49 F.3d 1243
30 Fed.R.Serv.3d 1183
Jarvis Lee TOLEFREE, Plaintiff-Appellant,
Richard D. CUDAHY, et al., Defendants-Appellees.
United States Court of Appeals,
Submitted Feb. 22, 1995.
Decided March 1, 1995.
Jarvis Lee Tolefree (submitted), pro se.
James B. Burns, Office of U.S. Atty., Chicago, IL, for defendants-appellees.
Before POSNER, Chief Judge, and BAUER and EASTERBROOK, Circuit Judges.
POSNER, Chief Judge.
Mr. Tolefree filed suit in federal district court against a federal district judge and three members of this court. Tolefree was not represented by counsel, and asked leave to proceed in forma pauperis, that is, without paying a filing fee. The handwritten complaint is not lucid, but appears to charge that an adverse decision by the defendant district judge, affirmed on appeal by a panel of this court consisting of the three defendant circuit judges, violated the constitutional rights of the plaintiff, entitling him to relief under 42 U.S.C. Sec. 1983. The suit is frivolous, not only because the bringing of a suit against judges is not a proper method of challenging their decisions, and not only because judges have absolute immunity from damages suits challenging their judicial acts, but also because the reach of section 1983 is limited to conduct under color of state law, and the defendants are federal judges. The district judge to which the suit was assigned therefore properly denied leave to proceed in forma pauperis and dismissed the suit. 28 U.S.C. Sec. 1915(d).
So far, so good. But then the judge, without any explanation, granted the plaintiff's motion for leave to proceed in forma pauperis on appeal. The appeal was duly docketed, and Tolefree has now filed an incomprehensible handwritten brief captioned "Petition to the National Labor and Relation for the Labor Board to Review and Enforce All of Tolefree Precise in All of His Files and Lawsuit and Enforce All of Tolefree Afotiri Contracts in All of His Files Reason Violation of Tolefree Civil Rights Amed Broken Contract and Other."The appeal is frivolous, and is dismissed. Our reason for writing an opinion in this frivolous case is to remind the district judges not to grant leave to proceed in forma pauperis on appeal to plaintiffs whom they have denied leave to proceed in forma pauperis, without a statement of reasons. Johnson v. Gramley, 929 F.2d 350 (7th Cir.1991). No doubt there are cases in which it is proper to grant leave to proceed in forma pauperis on appeal even though the suit has been dismissed as frivolous and leave to proceed in forma pauperis in the district court denied. The question whether the suit was indeed frivolous might be arguable. But such cases are rare. In the ordinary case if the suit is frivolous the appeal from the dismissal of the suit will also be frivolous. In such cases it is improper for the district judge to grant leave to proceed in forma pauperis on appeal. Lucien v. Roegner, 682 F.2d 625 (7th Cir.1982) (per curiam). True, neither the statute nor the appellate rule sets forth criteria for granting leave to proceed in forma pauperis on appeal, and the rule requires the judge to give reasons only if he denies leave. Fed.R.App.P. 24(a) (first paragraph). But it would make no sense for the judge to feel free to grant leave to take what he knows will be a frivolous appeal. This court can always override his decision to deny. Fed.R.App.P. 24(a) (third paragraph). All he does, therefore, by granting a motion to file a frivolous appeal is pile work on the court of appeals needlessly. We don't need that.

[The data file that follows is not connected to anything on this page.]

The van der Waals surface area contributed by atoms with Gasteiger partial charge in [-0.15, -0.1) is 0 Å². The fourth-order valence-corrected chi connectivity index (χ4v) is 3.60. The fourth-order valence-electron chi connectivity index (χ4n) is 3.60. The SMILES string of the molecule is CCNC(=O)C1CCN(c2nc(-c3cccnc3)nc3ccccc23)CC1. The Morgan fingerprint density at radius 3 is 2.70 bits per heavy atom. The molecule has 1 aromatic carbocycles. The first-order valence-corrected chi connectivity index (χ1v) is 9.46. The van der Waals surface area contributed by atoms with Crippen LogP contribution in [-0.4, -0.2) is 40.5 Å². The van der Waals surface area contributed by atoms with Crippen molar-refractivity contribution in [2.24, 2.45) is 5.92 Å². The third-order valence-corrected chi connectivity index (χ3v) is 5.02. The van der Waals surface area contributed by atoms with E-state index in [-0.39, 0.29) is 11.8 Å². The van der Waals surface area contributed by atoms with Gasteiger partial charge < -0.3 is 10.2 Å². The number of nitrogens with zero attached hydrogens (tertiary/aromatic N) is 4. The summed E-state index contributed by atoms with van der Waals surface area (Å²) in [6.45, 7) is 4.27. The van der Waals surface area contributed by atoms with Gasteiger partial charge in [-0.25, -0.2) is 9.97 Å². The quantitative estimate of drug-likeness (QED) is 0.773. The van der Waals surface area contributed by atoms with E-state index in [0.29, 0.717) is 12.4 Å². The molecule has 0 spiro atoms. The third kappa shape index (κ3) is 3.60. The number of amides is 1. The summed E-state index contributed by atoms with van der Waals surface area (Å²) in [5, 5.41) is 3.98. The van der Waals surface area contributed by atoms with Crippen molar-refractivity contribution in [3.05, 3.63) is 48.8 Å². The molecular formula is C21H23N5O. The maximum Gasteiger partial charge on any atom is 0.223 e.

Judges should give reasons for judicial acts that are not obviously correct or plainly within the scope of the judge's untrammeled discretion over managerial and other ministerial details of the judge's work. Far from being obviously correct or unreviewably discretionary, the granting of leave to appeal in forma pauperis from the dismissal of a frivolous suit is presumptively erroneous and indeed self-contradictory, Lucien v. Roegner, supra, and hence calls for explanation, however brief. We do not think the burden of explanation will be a heavy one, for there will be very few cases in which it is proper to authorize an appeal even though the suit is frivolous.